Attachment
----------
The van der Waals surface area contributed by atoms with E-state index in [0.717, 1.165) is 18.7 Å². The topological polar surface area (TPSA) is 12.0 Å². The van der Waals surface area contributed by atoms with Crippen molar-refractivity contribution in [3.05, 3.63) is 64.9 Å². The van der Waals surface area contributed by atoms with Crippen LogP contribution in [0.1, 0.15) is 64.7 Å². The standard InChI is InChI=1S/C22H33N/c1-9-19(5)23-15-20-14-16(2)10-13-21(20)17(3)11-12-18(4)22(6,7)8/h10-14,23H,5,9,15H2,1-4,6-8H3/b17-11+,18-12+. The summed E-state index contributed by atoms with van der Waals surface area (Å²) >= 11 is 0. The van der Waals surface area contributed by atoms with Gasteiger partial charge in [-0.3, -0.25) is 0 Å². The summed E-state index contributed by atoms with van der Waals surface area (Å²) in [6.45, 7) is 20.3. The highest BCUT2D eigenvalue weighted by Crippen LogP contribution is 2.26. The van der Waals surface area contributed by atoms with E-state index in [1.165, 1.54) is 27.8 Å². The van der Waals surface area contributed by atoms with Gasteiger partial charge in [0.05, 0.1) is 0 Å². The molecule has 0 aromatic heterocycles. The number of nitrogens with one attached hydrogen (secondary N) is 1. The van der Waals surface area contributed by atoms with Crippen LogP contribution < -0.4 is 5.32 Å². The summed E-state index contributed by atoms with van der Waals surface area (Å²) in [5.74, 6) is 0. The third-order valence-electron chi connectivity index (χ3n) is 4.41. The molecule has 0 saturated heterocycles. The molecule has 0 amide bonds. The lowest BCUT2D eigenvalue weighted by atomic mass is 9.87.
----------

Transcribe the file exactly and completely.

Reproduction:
The van der Waals surface area contributed by atoms with E-state index in [0.717, 1.165) is 18.7 Å². The topological polar surface area (TPSA) is 12.0 Å². The van der Waals surface area contributed by atoms with Crippen molar-refractivity contribution in [3.05, 3.63) is 64.9 Å². The van der Waals surface area contributed by atoms with Crippen LogP contribution in [0.1, 0.15) is 64.7 Å². The standard InChI is InChI=1S/C22H33N/c1-9-19(5)23-15-20-14-16(2)10-13-21(20)17(3)11-12-18(4)22(6,7)8/h10-14,23H,5,9,15H2,1-4,6-8H3/b17-11+,18-12+. The summed E-state index contributed by atoms with van der Waals surface area (Å²) >= 11 is 0. The van der Waals surface area contributed by atoms with Gasteiger partial charge in [-0.3, -0.25) is 0 Å². The summed E-state index contributed by atoms with van der Waals surface area (Å²) in [6.45, 7) is 20.3. The highest BCUT2D eigenvalue weighted by Crippen LogP contribution is 2.26. The van der Waals surface area contributed by atoms with E-state index in [1.165, 1.54) is 27.8 Å². The van der Waals surface area contributed by atoms with Gasteiger partial charge in [0.05, 0.1) is 0 Å². The molecule has 0 aromatic heterocycles. The number of nitrogens with one attached hydrogen (secondary N) is 1. The van der Waals surface area contributed by atoms with Crippen LogP contribution < -0.4 is 5.32 Å². The summed E-state index contributed by atoms with van der Waals surface area (Å²) in [5.74, 6) is 0. The third-order valence-electron chi connectivity index (χ3n) is 4.41. The molecule has 0 saturated heterocycles. The molecule has 0 amide bonds. The lowest BCUT2D eigenvalue weighted by atomic mass is 9.87.